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Ansel Adams  picture, image, poster
Ansel Adams

Date of birth : 1902-02-20
Date of death : 1984-04-22
Birthplace : San Francisco, California, U.S.
Nationality : American
Category : Arts and Entertainment
Last modified : 2010-04-28

Ansel Easton Adams (February 20, 1902 – April 22, 1984) was an American photographer and environmentalist, best known for his black-and-white photographs of the American West, especially in Yosemite National Park. One of his most famous photographs was Moon and Half Dome, Yosemite National Park, California.

As one of the world’s most prominent technical photographers who set the standard for true, visualized photography, Ansel Adams started the elite f/64 club and was a member of the Sierra Club. It was during his explorations of the Sierra that Ansel began taking photos of the natural world around him. Wanting to be a concert pianist, Adams gave up that career for photography – which gave him an artistic outlet and allowed him to earn enough money from his commercial works to live.

Although he was born into a wealthy family in California, Ansel’s father lost most of his fortune in 1907. His father’s attempts to regain the family’s status and his mother’s constant worry over the matter prompted young Adams to explore his surroundings. He learned at an early age that the physical beauty and wonders of nature could occupy his time and bring a satisfaction that could not be bought.

Having trouble in school around the age of 12, Adams quit to be home schooled by his parents and aunts and uncles. Although he had trouble with an institutionalized program of study, Adams began practicing the piano. It was with his piano that he found solace and a way to express himself. After years of study, he became good enough perform, but he knew this would be more of a past time than an actual career.

It was when Ansel Adams visited the Sierra Nevada with his Kodak No. 1 Box Brownie camera that he began taking photos. Even his early pictures of Yosemite and the surrounding mounts inspired him. He became a member of the Sierra Club and each year he would take photos of the group’s month-long hike every summer. He even stayed in the park’s memorial lodge for several months as an overseer. It was his photograph of the Monolith that captured one patron of the art’s attention – Mr. Albert Bender. Mr. Bender would start funding Adam’s trips to take photographs. He also worked with Adams to publish his first book of photographs, entitled Parmelian Prints of the High Sierras. Bender’s encouragement and financial help allowed Ansel to pursue his dreams as a full-time professional photographer.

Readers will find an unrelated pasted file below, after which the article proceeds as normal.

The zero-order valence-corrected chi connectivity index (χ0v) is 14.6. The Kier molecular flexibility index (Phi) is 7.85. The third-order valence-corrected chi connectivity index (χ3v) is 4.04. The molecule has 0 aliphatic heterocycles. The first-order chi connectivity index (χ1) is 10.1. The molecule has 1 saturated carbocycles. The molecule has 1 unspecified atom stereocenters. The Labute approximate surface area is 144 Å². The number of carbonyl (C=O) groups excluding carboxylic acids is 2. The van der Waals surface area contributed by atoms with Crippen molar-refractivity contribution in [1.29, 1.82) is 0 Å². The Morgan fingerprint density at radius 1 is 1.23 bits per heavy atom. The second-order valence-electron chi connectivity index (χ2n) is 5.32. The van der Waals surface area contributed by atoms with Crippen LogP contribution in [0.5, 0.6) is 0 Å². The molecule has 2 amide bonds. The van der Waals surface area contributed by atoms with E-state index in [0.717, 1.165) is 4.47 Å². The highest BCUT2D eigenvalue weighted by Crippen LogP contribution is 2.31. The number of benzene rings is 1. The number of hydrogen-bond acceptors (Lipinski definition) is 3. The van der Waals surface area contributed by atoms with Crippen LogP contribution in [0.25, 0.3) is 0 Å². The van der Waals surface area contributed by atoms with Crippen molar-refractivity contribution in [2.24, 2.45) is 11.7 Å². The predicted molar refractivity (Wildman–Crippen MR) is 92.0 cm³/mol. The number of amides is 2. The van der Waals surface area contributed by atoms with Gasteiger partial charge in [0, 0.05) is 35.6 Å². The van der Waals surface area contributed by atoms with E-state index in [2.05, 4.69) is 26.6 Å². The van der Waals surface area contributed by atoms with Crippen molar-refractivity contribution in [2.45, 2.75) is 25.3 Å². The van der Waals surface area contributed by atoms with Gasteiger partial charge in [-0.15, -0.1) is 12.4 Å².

Ansel Adams made several trips to New York during the 1930s and 1940s in order to meet with other famous artists and photographers of the day. Even though he was a Californian, he fit in well, and offered technical advice to some of the top photographers. Adam’s, a self-taught, self-learned photographic genius, inspired these already famous artists. They saw in him a true artist and articulate master of the technical side of photography. He also shared with them his views on visualization, where a photographer can mentally picture how he wants a photo to turn out according to the light available and other variables.

As an environmentalist, he was a major player in the formation of other national parks in the western United States. He fought against the development of national parks for the sake of tourism. He didn’t want national parks to turn into resorts, but wanted them to stay natural. He fought for the redwood trees, for Alaska, and for clean air and water. He fought against overdevelopment, highways, billboards, and worked hard to balance human need with nature. Though he never wrote an autobiography, his work is explored in a biographical discussion of his images in a book entitled Adam’s Classic Images.

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